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Cutting the Cord

by Daniel B. Simmons

photo by Statistic world

photo by Statistic world

Long time readers of Thrive Detroit may remember the 2012 article entitled Do You Really Need Cable TV. In it I explore the pros and cons of “cutting the cord” and embracing an all-digital, online solution for your entertainment needs. In the few years since, the variety of devices and services offered has expanded; however just as before, some caveats apply. If you are someone who likes to be in control of their media, and are willing to make a couple of sacrifices in the process then now is as great a time as any to make the transition.

Many people go into the search for cord-cutting options with the objective of saving money on their monthly cable bill. While in some cases this may be one added benefit of going digital, those who have made the transition sometimes do so for other reasons. What many articles fail to mention, my own included, is that going to an all-digital, on-demand solution for your media is in some ways fundamentally different from the traditional TV watching experience.

TiVo and other DVRs started, companies like Netflix, Roku, and Amazon have expanded upon this. The idea of watching what you want, when you want, without commercials is an appealing proposition, provided you have some idea what you want to watch. As someone who sits firmly between today’s Millenials and “Generation-Y” that preceded them, I remember a time when channel surfing was the de-facto method of finding hidden television gems. It was also another way to kill time on a boring Sunday afternoon.

Netflix and Amazon Prime now have a variety of shows that rival even the highest tier of cable packages, filtering through the thousands of television shows and movies can sometimes be overwhelming. This make viewing less of a passive experience and necessitates that the viewer actively choose what they want to watch. In this way the abundance of on demand content can be a double edge sword. The sheer variety is great, but it can also be somewhat intimidating for people used to just turning on the TV and having their programming curated for them.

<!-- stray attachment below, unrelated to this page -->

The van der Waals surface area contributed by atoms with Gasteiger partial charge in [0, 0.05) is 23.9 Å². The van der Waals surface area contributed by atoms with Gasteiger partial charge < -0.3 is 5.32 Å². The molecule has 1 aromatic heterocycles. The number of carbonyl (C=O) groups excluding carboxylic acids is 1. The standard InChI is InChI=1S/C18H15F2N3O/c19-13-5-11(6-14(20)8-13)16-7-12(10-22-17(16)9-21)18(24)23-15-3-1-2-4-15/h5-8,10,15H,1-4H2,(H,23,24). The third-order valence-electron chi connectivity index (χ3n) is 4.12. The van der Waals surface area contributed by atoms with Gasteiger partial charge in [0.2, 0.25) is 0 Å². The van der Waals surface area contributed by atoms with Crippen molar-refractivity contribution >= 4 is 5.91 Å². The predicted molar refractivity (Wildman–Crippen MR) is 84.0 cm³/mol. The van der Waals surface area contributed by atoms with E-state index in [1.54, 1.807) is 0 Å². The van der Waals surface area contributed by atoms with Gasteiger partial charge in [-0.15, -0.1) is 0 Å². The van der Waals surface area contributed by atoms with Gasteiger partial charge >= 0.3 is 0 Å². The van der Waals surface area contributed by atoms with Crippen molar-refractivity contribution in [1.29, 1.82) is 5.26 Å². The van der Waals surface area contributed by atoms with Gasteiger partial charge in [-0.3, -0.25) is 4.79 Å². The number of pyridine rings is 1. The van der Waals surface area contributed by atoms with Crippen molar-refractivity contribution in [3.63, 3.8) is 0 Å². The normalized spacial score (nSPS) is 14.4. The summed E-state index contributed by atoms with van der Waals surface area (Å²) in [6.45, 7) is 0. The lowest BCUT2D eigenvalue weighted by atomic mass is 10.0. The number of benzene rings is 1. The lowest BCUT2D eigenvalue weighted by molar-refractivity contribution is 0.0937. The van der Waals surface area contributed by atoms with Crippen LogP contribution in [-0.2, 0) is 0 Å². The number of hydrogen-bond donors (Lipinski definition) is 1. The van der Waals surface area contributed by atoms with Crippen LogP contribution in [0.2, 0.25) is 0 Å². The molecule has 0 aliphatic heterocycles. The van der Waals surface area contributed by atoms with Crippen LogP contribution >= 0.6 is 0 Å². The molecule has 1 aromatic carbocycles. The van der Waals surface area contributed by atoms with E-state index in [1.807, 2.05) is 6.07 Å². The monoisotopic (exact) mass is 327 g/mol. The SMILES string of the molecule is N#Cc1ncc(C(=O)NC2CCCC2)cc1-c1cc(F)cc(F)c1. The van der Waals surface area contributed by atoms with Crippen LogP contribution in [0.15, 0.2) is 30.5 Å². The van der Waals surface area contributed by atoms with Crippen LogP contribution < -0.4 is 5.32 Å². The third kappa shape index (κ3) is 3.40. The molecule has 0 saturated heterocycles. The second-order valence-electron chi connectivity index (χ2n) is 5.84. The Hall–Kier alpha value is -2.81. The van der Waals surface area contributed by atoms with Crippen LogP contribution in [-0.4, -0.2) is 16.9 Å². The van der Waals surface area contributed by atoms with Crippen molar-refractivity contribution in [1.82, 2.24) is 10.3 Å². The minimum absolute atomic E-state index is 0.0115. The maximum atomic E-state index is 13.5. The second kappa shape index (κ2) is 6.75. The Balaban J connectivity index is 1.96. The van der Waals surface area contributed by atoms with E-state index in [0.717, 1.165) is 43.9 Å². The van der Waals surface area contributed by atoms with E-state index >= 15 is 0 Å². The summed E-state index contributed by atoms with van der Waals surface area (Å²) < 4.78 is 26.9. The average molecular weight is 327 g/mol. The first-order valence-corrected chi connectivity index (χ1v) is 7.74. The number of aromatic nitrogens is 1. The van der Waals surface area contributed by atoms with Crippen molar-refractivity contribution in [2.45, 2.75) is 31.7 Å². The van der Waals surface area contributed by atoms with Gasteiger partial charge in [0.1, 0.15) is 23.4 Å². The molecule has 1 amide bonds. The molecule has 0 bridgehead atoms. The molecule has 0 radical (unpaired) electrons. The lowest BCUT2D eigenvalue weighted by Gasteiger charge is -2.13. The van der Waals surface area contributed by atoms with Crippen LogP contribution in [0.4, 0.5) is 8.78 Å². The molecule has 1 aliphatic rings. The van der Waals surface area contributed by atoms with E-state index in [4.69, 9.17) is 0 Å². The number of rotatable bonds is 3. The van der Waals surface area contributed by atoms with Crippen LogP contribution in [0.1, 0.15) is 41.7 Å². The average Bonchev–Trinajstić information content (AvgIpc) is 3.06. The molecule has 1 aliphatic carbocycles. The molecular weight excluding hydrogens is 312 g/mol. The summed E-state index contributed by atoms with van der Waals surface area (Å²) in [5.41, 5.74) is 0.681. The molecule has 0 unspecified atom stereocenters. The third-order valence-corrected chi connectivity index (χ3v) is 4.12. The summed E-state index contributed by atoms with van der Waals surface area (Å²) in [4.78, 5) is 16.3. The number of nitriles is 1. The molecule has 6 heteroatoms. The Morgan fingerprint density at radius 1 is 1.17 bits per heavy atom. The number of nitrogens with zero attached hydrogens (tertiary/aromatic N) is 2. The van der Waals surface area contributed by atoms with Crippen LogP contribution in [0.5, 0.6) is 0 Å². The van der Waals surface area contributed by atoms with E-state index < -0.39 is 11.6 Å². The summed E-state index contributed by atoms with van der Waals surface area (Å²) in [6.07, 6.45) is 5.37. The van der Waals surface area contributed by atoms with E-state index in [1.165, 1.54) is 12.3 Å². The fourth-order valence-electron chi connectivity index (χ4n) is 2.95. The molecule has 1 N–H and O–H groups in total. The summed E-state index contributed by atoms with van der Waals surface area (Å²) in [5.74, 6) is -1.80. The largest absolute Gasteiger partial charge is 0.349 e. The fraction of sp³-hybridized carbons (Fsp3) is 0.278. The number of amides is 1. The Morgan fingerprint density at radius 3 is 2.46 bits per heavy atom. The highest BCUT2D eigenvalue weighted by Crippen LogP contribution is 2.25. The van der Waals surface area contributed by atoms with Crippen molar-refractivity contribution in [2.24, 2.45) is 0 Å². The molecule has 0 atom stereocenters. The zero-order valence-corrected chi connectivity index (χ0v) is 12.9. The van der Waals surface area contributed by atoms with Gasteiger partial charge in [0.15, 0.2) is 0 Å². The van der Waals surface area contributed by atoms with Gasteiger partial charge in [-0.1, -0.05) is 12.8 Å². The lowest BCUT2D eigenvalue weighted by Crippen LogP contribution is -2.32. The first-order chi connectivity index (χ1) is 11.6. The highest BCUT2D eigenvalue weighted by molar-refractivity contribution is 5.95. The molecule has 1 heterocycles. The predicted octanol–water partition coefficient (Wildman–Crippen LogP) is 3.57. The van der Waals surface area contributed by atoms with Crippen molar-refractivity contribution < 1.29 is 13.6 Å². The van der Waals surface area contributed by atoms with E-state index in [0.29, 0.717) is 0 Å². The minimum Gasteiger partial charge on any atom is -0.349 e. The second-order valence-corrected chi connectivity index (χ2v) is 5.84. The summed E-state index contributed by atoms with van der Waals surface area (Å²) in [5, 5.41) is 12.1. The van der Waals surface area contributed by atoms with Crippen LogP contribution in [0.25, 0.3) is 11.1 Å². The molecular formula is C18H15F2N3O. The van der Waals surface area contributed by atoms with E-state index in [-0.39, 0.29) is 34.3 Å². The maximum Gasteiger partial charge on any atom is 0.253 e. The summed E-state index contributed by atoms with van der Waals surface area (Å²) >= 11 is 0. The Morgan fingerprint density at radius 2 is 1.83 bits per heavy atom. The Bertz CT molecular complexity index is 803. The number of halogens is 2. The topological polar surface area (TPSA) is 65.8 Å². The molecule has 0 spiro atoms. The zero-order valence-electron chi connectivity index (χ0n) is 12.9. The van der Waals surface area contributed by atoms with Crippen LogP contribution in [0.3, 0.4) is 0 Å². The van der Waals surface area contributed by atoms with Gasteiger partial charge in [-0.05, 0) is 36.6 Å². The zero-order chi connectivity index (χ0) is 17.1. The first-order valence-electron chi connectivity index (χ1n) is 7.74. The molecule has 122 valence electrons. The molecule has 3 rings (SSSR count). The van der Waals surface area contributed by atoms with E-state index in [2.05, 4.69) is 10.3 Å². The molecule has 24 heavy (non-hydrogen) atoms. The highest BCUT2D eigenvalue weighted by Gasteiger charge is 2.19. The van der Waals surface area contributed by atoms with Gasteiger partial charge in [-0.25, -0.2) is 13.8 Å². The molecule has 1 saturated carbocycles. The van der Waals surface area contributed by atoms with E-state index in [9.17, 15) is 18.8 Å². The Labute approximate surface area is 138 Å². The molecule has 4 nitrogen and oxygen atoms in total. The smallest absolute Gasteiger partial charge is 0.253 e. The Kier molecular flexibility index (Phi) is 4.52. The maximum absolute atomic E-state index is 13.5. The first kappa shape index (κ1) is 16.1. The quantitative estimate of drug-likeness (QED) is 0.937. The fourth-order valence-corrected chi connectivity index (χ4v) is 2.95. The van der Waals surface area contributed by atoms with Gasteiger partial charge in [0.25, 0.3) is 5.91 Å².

Netflix and Amazon both have sophisticated recommendation algorithms to help mitigate this, but for those who grew up in a pre-Netflix era it doesn’t quite have the same feel as rapidly switching channels until something catches your attention.

This may be a small price to pay for having your favorite movies and TV shows available at any time and on a staggering number of devices. Many of the most popular video on demand services can be viewed on screens of all sizes. Most so-called ‘Smart TVs’ built within the last year or two even have the ability to go online and access Netflix, Hulu, Amazon Prime and other services with little setup required. While the major cable companies have long been incorporating on demand packages and second screen experiences in their services, the usability and number of restrictions required to view your content the way you please is quite frankly light years behind the internet based competition. Cutting the cord isn’t necessarily a sacrifice.

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